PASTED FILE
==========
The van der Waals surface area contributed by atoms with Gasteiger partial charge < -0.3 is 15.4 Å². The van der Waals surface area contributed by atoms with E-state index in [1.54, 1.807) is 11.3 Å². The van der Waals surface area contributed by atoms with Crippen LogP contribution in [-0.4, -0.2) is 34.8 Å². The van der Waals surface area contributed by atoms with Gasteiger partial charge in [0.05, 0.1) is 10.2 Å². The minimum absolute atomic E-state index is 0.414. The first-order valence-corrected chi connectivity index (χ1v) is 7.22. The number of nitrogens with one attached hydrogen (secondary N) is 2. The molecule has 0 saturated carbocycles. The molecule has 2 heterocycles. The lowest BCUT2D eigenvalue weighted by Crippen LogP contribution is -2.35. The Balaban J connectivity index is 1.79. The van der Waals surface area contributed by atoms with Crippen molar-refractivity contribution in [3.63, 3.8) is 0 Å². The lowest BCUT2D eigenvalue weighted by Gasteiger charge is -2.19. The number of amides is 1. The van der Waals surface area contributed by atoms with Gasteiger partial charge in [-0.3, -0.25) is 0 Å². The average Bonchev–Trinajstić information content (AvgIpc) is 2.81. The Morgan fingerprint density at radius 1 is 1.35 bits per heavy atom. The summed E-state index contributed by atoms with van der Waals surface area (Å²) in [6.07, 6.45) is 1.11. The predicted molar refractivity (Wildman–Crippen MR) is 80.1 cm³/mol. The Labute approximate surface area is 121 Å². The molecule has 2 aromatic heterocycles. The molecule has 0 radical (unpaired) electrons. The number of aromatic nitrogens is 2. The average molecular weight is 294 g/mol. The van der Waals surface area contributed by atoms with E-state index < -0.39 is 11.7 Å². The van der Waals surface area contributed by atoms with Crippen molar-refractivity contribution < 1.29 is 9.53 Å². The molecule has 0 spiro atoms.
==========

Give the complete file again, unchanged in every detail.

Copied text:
The van der Waals surface area contributed by atoms with Gasteiger partial charge < -0.3 is 15.4 Å². The van der Waals surface area contributed by atoms with E-state index in [1.54, 1.807) is 11.3 Å². The van der Waals surface area contributed by atoms with Crippen LogP contribution in [-0.4, -0.2) is 34.8 Å². The van der Waals surface area contributed by atoms with Gasteiger partial charge in [0.05, 0.1) is 10.2 Å². The minimum absolute atomic E-state index is 0.414. The first-order valence-corrected chi connectivity index (χ1v) is 7.22. The number of nitrogens with one attached hydrogen (secondary N) is 2. The molecule has 0 saturated carbocycles. The molecule has 2 heterocycles. The lowest BCUT2D eigenvalue weighted by Crippen LogP contribution is -2.35. The Balaban J connectivity index is 1.79. The van der Waals surface area contributed by atoms with Crippen molar-refractivity contribution in [3.63, 3.8) is 0 Å². The lowest BCUT2D eigenvalue weighted by Gasteiger charge is -2.19. The number of amides is 1. The van der Waals surface area contributed by atoms with Gasteiger partial charge in [-0.3, -0.25) is 0 Å². The average Bonchev–Trinajstić information content (AvgIpc) is 2.81. The Morgan fingerprint density at radius 1 is 1.35 bits per heavy atom. The summed E-state index contributed by atoms with van der Waals surface area (Å²) in [6.07, 6.45) is 1.11. The predicted molar refractivity (Wildman–Crippen MR) is 80.1 cm³/mol. The Labute approximate surface area is 121 Å². The molecule has 2 aromatic heterocycles. The molecule has 0 radical (unpaired) electrons. The number of aromatic nitrogens is 2. The average molecular weight is 294 g/mol. The van der Waals surface area contributed by atoms with E-state index < -0.39 is 11.7 Å². The van der Waals surface area contributed by atoms with Crippen molar-refractivity contribution < 1.29 is 9.53 Å². The molecule has 0 spiro atoms.